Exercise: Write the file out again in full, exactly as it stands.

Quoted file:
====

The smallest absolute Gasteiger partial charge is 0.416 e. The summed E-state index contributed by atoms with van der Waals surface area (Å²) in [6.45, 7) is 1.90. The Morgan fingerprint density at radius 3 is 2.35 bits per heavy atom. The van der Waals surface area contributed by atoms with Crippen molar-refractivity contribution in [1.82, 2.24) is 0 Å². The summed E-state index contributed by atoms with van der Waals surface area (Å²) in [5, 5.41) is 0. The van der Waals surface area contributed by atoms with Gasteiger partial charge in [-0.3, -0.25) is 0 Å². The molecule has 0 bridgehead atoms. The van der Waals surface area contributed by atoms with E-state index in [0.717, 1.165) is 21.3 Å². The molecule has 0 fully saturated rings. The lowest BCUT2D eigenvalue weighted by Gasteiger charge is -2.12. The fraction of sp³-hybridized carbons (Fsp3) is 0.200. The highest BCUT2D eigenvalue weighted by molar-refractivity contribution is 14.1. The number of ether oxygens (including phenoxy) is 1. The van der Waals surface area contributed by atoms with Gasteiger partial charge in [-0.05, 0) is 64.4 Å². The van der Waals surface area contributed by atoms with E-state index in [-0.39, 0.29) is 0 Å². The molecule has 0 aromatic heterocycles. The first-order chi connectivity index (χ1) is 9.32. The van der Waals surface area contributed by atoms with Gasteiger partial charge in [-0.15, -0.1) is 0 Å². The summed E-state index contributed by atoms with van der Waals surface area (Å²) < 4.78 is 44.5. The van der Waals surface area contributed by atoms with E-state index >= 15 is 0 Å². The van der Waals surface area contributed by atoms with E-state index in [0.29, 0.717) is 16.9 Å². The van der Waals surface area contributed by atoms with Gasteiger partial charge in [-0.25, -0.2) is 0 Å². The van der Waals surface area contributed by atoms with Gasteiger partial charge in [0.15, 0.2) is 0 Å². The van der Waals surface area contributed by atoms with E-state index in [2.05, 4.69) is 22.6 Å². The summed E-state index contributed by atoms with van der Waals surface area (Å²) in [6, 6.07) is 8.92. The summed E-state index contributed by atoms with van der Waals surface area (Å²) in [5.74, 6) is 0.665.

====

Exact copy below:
The smallest absolute Gasteiger partial charge is 0.416 e. The summed E-state index contributed by atoms with van der Waals surface area (Å²) in [6.45, 7) is 1.90. The Morgan fingerprint density at radius 3 is 2.35 bits per heavy atom. The van der Waals surface area contributed by atoms with Crippen molar-refractivity contribution in [1.82, 2.24) is 0 Å². The summed E-state index contributed by atoms with van der Waals surface area (Å²) in [5, 5.41) is 0. The van der Waals surface area contributed by atoms with Gasteiger partial charge in [-0.3, -0.25) is 0 Å². The molecule has 0 bridgehead atoms. The van der Waals surface area contributed by atoms with E-state index in [0.717, 1.165) is 21.3 Å². The molecule has 0 fully saturated rings. The lowest BCUT2D eigenvalue weighted by Gasteiger charge is -2.12. The fraction of sp³-hybridized carbons (Fsp3) is 0.200. The highest BCUT2D eigenvalue weighted by molar-refractivity contribution is 14.1. The number of ether oxygens (including phenoxy) is 1. The van der Waals surface area contributed by atoms with Gasteiger partial charge in [-0.05, 0) is 64.4 Å². The van der Waals surface area contributed by atoms with E-state index in [-0.39, 0.29) is 0 Å². The molecule has 0 aromatic heterocycles. The first-order chi connectivity index (χ1) is 9.32. The van der Waals surface area contributed by atoms with Gasteiger partial charge in [-0.15, -0.1) is 0 Å². The summed E-state index contributed by atoms with van der Waals surface area (Å²) < 4.78 is 44.5. The van der Waals surface area contributed by atoms with E-state index >= 15 is 0 Å². The van der Waals surface area contributed by atoms with E-state index in [0.29, 0.717) is 16.9 Å². The van der Waals surface area contributed by atoms with Gasteiger partial charge in [-0.25, -0.2) is 0 Å². The van der Waals surface area contributed by atoms with Gasteiger partial charge in [0.15, 0.2) is 0 Å². The van der Waals surface area contributed by atoms with E-state index in [2.05, 4.69) is 22.6 Å². The summed E-state index contributed by atoms with van der Waals surface area (Å²) in [6, 6.07) is 8.92. The summed E-state index contributed by atoms with van der Waals surface area (Å²) in [5.74, 6) is 0.665.